Sampson County residents are being offered a chance to dig deep and plant a seed with hopes of gaining skills in gardening and growing this year. You don’t have to know everything about gardening to become a Master Gardener, and the classes are focused on learning and applying knowledge.
“We augment the services of the local county extension,” said Faith Alley, president of the Sampson County Master Gardeners, a volunteer organization under the N.C. Cooperative Extension.
“We share information about gardening in Sampson County, plus environmental stewardship and community landscaping,” explained Alley.
Master Gardening classes are going to be offered so interested people can come out and learn all about gardening and get some skills as well.
“We also help with soil samples and plant clinics for homeowners,” noted Alley. People can call or come in and show the volunteers their problem plants and perhaps get a diagnosis if there is disease or pests.
“It’s expensive to do a yard,” said Alley. “You don’t want to waste your money.” Having those clinics assists people in getting answers to their concerns.”
Four times a year the Master Gardeners get together and invite the public in on Saturdays during each of the four seasons.
Each time there is a different topic, and Alley said that folks from different counties even come in to attend the clinics. Topics that have been previously covered include everything from weed identification to taking care of roses.
“These classes are very well attended,” detailed Alley. “They are an excellent resource for residents of Sampson County.”
“We raise awareness of this extension and promote this resource,” she explained, mentioning that they also do a lot with the 4H program making seed packets for the kids in the Teen Court program.
“People move here and don’t know what grows here,” said Alley. The Master Gardeners can help someone who is relocating here to learn what works well in our climate.
The 16 week classes are part of the training to become a Master Gardener. Plus they must do 40 hours a year of volunteer service over the course of that year.
“All the volunteer hours add up to millions of dollars,” added Alley. Projects have included community gardens and the welcome sign at the U.S. 421 industrial park. Right now they are planning their next project and hope to have approval on it soon.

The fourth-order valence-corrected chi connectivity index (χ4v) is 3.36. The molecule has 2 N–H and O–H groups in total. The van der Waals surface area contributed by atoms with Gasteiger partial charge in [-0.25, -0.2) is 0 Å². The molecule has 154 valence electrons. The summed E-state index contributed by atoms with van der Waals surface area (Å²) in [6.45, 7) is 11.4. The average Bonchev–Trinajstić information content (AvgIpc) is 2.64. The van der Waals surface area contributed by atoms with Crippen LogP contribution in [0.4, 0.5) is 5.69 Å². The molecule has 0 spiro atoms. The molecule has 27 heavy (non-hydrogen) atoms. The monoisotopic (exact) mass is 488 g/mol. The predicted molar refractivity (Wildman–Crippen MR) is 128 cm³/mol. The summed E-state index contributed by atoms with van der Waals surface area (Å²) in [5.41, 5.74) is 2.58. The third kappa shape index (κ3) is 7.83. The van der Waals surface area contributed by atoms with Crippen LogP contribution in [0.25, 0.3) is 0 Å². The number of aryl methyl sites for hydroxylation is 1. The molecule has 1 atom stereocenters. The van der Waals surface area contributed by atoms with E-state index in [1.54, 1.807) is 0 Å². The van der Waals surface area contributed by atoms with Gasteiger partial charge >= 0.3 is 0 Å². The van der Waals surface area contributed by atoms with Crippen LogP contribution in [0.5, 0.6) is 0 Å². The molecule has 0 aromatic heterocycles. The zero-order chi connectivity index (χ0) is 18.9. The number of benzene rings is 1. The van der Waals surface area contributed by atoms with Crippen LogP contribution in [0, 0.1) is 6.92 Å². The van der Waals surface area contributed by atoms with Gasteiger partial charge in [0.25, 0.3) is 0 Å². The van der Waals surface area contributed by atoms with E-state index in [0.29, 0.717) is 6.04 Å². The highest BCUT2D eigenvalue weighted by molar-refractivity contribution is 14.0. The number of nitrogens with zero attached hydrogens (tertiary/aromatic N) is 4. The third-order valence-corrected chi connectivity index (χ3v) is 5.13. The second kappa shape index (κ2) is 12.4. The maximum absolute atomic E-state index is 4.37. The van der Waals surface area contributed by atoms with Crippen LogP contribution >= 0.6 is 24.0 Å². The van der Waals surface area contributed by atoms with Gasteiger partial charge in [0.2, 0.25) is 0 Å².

“The next classes will be offered one day a week, and we are looking into doing evening classes,” she explained. “There are a lot of teachers that want to become Master Gardeners. The classes are offered on a weekday, and they also include field trips to local gardens like a topiary garden in Wilmington.
Recently the Master Gardeners wrapped up their annual azalea sale which they do in partnership with Jim Darden. Last year was the first time offering the azalea sale, which runs for three weeks, from April to May, and the Master Gardeners share in the profits which go towards other projects.
“We had customers come from Jacksonville and Fayetteville return that came last year,” said Mary Burke-Bass, one of the Master Gardeners. “We had three-year-old azaleas as well as some that were five- to -seven-years-old.”
The all volunteer organization also teaches and sharse information as well as recruits new members. Meetings are held once a month and are one hour of business and one hour of education.
“The seed money that we raise goes towards educational programs for the public and community landscaping,” explained Alley.
“We also work with Nancy Olsen in the Sampson Community College’s horticultural department,” said Burke-Bass.
The dates of the next set of classes have not been determined but there will be some soon, and both ladies encouraged folks that are interested to reach out to the Cooperative Extension and let them know they are interested.
Alley said Master Gardener is kind of a misnomer in that you don’t have to know a lot to come and learn about gardening in these classes.
“People should join because they love to garden and want to learn more,” Alley added. The Master Gardener program was started in the early 90s in Sampson County and started in North Carolina in 1979. The program was founded by Washington State University Cooperative Extension in 1973.
“It’s a way to meet new people, a gardening family, a well of people,” said Burke-Bass.
“It’s all volunteers and we teach and we learn,” Alley said. Volunteers can be found all over the United States and in Canada, with over 4,000 volunteers in 73 different countries.
This year’s classes will be held at the Sampson County Cooperative Extension office. To get registered and find out more information contact the office at 910-592-7161.
Emily M. Hobbs can be reached at 910-592-8137 ext. 122. Follow us on Twitter: @SampsonInd